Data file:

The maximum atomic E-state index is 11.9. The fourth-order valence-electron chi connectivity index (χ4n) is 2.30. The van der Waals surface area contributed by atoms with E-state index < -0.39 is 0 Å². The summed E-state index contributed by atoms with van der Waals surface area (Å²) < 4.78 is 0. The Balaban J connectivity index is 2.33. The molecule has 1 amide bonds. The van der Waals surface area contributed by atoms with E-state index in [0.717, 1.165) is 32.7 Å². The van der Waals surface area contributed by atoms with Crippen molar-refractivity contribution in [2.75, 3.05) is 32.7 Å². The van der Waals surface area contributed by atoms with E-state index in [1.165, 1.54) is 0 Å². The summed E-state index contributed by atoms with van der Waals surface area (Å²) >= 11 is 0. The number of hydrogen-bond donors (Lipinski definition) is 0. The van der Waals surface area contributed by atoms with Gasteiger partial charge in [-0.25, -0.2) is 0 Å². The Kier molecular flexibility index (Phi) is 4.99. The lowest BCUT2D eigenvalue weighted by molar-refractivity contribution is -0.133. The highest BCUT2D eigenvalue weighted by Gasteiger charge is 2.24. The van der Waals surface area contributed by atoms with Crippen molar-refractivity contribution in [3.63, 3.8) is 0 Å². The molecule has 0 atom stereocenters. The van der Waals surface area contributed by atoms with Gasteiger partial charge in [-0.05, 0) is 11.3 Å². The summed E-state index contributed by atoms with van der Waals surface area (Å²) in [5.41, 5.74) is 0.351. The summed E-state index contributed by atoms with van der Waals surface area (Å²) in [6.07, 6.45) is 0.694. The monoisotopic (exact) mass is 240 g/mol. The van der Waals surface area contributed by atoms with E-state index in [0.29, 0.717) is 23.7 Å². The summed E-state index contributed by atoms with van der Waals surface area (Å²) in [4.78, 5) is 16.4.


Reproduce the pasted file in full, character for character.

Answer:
The maximum atomic E-state index is 11.9. The fourth-order valence-electron chi connectivity index (χ4n) is 2.30. The van der Waals surface area contributed by atoms with E-state index < -0.39 is 0 Å². The summed E-state index contributed by atoms with van der Waals surface area (Å²) < 4.78 is 0. The Balaban J connectivity index is 2.33. The molecule has 1 amide bonds. The van der Waals surface area contributed by atoms with E-state index in [0.717, 1.165) is 32.7 Å². The van der Waals surface area contributed by atoms with Crippen molar-refractivity contribution in [2.75, 3.05) is 32.7 Å². The van der Waals surface area contributed by atoms with E-state index in [1.165, 1.54) is 0 Å². The summed E-state index contributed by atoms with van der Waals surface area (Å²) >= 11 is 0. The number of hydrogen-bond donors (Lipinski definition) is 0. The van der Waals surface area contributed by atoms with Gasteiger partial charge in [-0.25, -0.2) is 0 Å². The Kier molecular flexibility index (Phi) is 4.99. The lowest BCUT2D eigenvalue weighted by molar-refractivity contribution is -0.133. The highest BCUT2D eigenvalue weighted by Gasteiger charge is 2.24. The van der Waals surface area contributed by atoms with Crippen molar-refractivity contribution in [3.63, 3.8) is 0 Å². The molecule has 0 atom stereocenters. The van der Waals surface area contributed by atoms with Gasteiger partial charge in [-0.05, 0) is 11.3 Å². The summed E-state index contributed by atoms with van der Waals surface area (Å²) in [5.41, 5.74) is 0.351. The summed E-state index contributed by atoms with van der Waals surface area (Å²) in [6.07, 6.45) is 0.694. The monoisotopic (exact) mass is 240 g/mol. The van der Waals surface area contributed by atoms with E-state index in [0.29, 0.717) is 23.7 Å². The summed E-state index contributed by atoms with van der Waals surface area (Å²) in [4.78, 5) is 16.4.